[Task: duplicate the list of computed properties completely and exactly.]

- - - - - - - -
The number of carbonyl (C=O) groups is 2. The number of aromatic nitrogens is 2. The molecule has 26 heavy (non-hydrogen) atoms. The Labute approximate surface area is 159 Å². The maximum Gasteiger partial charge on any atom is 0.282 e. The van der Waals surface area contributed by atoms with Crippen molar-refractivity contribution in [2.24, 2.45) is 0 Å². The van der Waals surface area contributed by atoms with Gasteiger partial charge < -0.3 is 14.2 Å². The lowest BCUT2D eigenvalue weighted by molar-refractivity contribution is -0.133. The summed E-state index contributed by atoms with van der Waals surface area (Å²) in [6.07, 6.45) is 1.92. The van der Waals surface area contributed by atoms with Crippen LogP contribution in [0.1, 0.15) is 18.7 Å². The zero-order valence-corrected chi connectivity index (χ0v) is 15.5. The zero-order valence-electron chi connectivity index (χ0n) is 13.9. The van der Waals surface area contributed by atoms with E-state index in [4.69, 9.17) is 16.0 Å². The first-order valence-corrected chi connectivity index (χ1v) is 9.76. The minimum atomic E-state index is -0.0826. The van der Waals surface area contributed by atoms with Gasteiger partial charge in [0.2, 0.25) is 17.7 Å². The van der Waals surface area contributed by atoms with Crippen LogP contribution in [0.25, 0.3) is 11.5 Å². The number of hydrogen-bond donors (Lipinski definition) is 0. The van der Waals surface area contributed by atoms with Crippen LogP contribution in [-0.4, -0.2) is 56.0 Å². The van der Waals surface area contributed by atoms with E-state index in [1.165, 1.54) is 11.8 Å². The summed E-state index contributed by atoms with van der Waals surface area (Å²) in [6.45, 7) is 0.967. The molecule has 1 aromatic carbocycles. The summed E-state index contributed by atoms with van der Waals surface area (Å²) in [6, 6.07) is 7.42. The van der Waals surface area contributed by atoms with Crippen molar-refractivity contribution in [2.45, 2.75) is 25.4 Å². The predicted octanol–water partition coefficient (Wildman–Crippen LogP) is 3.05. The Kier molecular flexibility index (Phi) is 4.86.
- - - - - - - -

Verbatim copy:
The number of carbonyl (C=O) groups is 2. The number of aromatic nitrogens is 2. The molecule has 26 heavy (non-hydrogen) atoms. The Labute approximate surface area is 159 Å². The maximum Gasteiger partial charge on any atom is 0.282 e. The van der Waals surface area contributed by atoms with Crippen molar-refractivity contribution in [2.24, 2.45) is 0 Å². The van der Waals surface area contributed by atoms with Gasteiger partial charge < -0.3 is 14.2 Å². The lowest BCUT2D eigenvalue weighted by molar-refractivity contribution is -0.133. The summed E-state index contributed by atoms with van der Waals surface area (Å²) in [6.07, 6.45) is 1.92. The van der Waals surface area contributed by atoms with Crippen LogP contribution in [0.1, 0.15) is 18.7 Å². The zero-order valence-corrected chi connectivity index (χ0v) is 15.5. The zero-order valence-electron chi connectivity index (χ0n) is 13.9. The van der Waals surface area contributed by atoms with E-state index in [4.69, 9.17) is 16.0 Å². The first-order valence-corrected chi connectivity index (χ1v) is 9.76. The minimum atomic E-state index is -0.0826. The van der Waals surface area contributed by atoms with Gasteiger partial charge in [0.2, 0.25) is 17.7 Å². The van der Waals surface area contributed by atoms with Crippen LogP contribution in [0.25, 0.3) is 11.5 Å². The number of hydrogen-bond donors (Lipinski definition) is 0. The van der Waals surface area contributed by atoms with Crippen LogP contribution in [-0.4, -0.2) is 56.0 Å². The van der Waals surface area contributed by atoms with E-state index in [1.165, 1.54) is 11.8 Å². The summed E-state index contributed by atoms with van der Waals surface area (Å²) in [6.45, 7) is 0.967. The molecule has 1 aromatic carbocycles. The summed E-state index contributed by atoms with van der Waals surface area (Å²) in [6, 6.07) is 7.42. The van der Waals surface area contributed by atoms with Crippen molar-refractivity contribution in [2.45, 2.75) is 25.4 Å². The predicted octanol–water partition coefficient (Wildman–Crippen LogP) is 3.05. The Kier molecular flexibility index (Phi) is 4.86.